City Cast

How To View the Annular Eclipse

Kaela Cote-Stemmermann
Kaela Cote-Stemmermann
Posted on October 11   |   Updated on October 12
NASA's Solar Dynamics Observatory catches a partial solar eclipse in space.

NASA's Solar Dynamics Observatory catches a partial solar eclipse in space. (NASA's Marshall Space Flight Center/Flickr)

An annular eclipse is happening on Oct. 14, and while D.C. is nowhere near the heart of the eclipse, you’ll get a glimpse. At 1:18 p.m., around 30% of the sun will be covered by the moon. Here’s what you need to know about the “Ring of Fire.”

⭕️ What’s an Annular Eclipse?

An annular eclipse occurs when the moon passes between the sun and Earth, when it’s at its farthest point from Earth. It creates a “ring of fire”-looking effect, with the moon covering the sun. In D.C., we see the sun become a crescent shape as it is partially covered.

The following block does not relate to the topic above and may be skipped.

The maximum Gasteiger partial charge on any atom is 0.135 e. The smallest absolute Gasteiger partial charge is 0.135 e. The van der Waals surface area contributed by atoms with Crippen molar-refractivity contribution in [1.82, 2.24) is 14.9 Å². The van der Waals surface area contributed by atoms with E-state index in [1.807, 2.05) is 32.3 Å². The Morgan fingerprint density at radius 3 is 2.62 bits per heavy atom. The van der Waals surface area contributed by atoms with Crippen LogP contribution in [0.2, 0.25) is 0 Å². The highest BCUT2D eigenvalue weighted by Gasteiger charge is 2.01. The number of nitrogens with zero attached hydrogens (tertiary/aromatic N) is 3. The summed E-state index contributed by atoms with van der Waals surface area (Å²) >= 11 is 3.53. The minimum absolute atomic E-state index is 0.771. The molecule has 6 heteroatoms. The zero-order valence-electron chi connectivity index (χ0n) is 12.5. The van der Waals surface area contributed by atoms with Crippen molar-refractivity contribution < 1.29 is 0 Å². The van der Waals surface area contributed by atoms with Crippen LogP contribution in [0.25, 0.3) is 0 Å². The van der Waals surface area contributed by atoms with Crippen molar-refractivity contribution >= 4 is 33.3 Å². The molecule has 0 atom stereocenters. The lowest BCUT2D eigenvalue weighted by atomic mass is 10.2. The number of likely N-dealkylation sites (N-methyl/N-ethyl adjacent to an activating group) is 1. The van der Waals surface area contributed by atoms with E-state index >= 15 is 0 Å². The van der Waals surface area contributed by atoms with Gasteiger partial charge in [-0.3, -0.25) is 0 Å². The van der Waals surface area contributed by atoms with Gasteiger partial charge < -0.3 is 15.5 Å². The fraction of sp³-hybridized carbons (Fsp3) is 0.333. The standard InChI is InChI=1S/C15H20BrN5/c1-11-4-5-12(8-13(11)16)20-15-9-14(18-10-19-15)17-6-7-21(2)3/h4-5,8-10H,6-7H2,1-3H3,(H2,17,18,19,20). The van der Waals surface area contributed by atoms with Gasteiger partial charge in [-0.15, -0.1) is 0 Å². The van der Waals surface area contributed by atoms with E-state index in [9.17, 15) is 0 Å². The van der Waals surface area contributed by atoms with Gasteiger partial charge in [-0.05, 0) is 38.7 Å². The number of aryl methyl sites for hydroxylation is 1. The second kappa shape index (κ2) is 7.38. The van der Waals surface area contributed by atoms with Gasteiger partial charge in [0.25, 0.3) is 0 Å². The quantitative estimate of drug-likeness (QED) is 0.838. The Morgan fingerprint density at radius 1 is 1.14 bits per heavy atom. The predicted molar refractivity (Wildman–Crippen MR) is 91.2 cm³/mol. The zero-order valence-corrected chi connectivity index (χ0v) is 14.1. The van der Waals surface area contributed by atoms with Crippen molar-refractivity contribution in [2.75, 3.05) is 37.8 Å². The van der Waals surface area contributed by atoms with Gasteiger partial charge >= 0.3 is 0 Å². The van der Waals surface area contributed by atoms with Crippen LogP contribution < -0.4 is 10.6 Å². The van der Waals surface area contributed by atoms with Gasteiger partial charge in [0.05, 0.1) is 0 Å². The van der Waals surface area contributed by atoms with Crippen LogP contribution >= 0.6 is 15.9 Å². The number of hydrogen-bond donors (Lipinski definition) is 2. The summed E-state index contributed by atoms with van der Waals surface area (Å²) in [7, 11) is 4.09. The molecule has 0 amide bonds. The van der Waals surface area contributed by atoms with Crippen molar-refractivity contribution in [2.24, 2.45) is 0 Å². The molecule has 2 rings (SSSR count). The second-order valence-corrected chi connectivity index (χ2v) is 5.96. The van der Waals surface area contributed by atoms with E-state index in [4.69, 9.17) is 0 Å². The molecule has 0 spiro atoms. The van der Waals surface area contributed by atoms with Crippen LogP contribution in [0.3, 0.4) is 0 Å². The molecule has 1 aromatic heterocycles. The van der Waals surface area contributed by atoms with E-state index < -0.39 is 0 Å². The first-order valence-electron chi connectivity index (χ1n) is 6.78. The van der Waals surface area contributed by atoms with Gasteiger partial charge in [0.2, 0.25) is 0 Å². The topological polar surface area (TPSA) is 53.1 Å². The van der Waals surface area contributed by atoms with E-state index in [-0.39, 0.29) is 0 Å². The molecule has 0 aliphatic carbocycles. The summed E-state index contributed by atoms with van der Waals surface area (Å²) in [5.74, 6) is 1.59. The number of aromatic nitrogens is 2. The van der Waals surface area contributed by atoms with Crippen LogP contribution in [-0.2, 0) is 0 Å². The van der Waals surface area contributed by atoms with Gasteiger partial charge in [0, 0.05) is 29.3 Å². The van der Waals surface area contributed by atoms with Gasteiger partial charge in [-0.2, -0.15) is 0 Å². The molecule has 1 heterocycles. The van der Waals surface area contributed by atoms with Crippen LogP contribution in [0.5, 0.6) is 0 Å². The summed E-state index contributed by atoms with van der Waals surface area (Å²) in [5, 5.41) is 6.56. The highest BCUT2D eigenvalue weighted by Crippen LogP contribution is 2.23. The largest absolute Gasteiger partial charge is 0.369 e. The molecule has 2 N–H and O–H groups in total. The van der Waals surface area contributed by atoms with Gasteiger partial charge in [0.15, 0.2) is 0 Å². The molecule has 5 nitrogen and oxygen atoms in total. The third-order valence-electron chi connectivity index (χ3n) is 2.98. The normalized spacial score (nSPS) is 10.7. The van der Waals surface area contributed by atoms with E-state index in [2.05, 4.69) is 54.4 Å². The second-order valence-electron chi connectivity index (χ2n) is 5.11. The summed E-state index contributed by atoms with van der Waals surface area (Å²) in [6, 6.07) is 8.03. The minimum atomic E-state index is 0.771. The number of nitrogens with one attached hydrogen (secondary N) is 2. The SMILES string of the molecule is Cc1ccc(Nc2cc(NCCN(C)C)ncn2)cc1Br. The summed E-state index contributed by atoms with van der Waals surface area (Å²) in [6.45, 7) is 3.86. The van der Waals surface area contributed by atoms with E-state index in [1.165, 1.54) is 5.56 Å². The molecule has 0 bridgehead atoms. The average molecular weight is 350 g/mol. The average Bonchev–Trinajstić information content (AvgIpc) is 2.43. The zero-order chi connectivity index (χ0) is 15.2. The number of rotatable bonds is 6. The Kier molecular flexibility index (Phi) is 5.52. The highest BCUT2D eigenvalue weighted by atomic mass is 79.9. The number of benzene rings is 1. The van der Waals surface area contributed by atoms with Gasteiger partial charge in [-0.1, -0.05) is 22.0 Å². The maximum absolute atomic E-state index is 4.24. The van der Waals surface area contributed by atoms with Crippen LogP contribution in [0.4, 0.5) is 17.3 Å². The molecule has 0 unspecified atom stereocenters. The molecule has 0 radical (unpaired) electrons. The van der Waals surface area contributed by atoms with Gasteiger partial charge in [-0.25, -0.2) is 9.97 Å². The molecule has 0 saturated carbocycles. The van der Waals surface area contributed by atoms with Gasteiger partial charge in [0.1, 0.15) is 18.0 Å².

⭕️ Viewing Tips

It’s not going to last long — only about 2.5 hours, from around 1 p.m. to 2:30-ish. The peak will be at 1:18 p.m.

Don’t stare directly at the eclipse without proper eye protection, as it can cause permanent eye damage. A regular pair of sunglasses (or even 10) won’t work; you need special solar eclipse glasses. You can also view it with a DIY binocular setup, but be careful!

⭕️ Eclipse Extravaganzas

The National Air and Space Museum is hosting an eclipse-themed family event from 10 a.m. - 2 p.m., with safe solar viewing gear, music, demonstrations, planetarium shows, and more. The museum’s center in Chantilly will also be hosting a viewing party with a filtered telescope.

Three parks in Fairfax will also have sun-spotting gear and community games as you wait for the big event. And if you want a really good view, head to the Greenbelt Observatory.

This segment was inspired by a piece written by City Cast Salt Lake’s Terina Ria.

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